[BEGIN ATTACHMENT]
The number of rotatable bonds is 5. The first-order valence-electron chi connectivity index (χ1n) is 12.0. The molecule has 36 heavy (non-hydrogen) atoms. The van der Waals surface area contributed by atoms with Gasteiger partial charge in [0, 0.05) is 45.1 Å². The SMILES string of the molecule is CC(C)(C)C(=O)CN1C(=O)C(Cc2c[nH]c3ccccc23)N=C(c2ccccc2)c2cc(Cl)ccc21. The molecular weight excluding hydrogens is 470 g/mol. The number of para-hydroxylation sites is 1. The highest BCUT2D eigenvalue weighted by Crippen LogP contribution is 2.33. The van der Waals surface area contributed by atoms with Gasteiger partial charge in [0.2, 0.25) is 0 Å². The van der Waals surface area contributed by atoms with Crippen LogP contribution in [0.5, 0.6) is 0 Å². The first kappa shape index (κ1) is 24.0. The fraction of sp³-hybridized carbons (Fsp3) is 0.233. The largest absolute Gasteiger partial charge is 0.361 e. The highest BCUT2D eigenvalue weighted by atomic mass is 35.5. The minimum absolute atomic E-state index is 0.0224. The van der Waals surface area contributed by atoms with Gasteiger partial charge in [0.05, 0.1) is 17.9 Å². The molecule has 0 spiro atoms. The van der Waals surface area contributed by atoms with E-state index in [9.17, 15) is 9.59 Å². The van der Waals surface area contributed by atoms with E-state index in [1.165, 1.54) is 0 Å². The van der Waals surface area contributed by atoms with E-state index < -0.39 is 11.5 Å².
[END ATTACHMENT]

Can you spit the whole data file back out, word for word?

The number of rotatable bonds is 5. The first-order valence-electron chi connectivity index (χ1n) is 12.0. The molecule has 36 heavy (non-hydrogen) atoms. The van der Waals surface area contributed by atoms with Gasteiger partial charge in [0, 0.05) is 45.1 Å². The SMILES string of the molecule is CC(C)(C)C(=O)CN1C(=O)C(Cc2c[nH]c3ccccc23)N=C(c2ccccc2)c2cc(Cl)ccc21. The molecular weight excluding hydrogens is 470 g/mol. The number of para-hydroxylation sites is 1. The highest BCUT2D eigenvalue weighted by Crippen LogP contribution is 2.33. The van der Waals surface area contributed by atoms with Gasteiger partial charge in [0.2, 0.25) is 0 Å². The van der Waals surface area contributed by atoms with Crippen LogP contribution in [0.5, 0.6) is 0 Å². The first kappa shape index (κ1) is 24.0. The fraction of sp³-hybridized carbons (Fsp3) is 0.233. The largest absolute Gasteiger partial charge is 0.361 e. The highest BCUT2D eigenvalue weighted by atomic mass is 35.5. The minimum absolute atomic E-state index is 0.0224. The van der Waals surface area contributed by atoms with Gasteiger partial charge in [0.05, 0.1) is 17.9 Å². The molecule has 0 spiro atoms. The van der Waals surface area contributed by atoms with E-state index in [9.17, 15) is 9.59 Å². The van der Waals surface area contributed by atoms with E-state index in [1.165, 1.54) is 0 Å². The van der Waals surface area contributed by atoms with E-state index < -0.39 is 11.5 Å².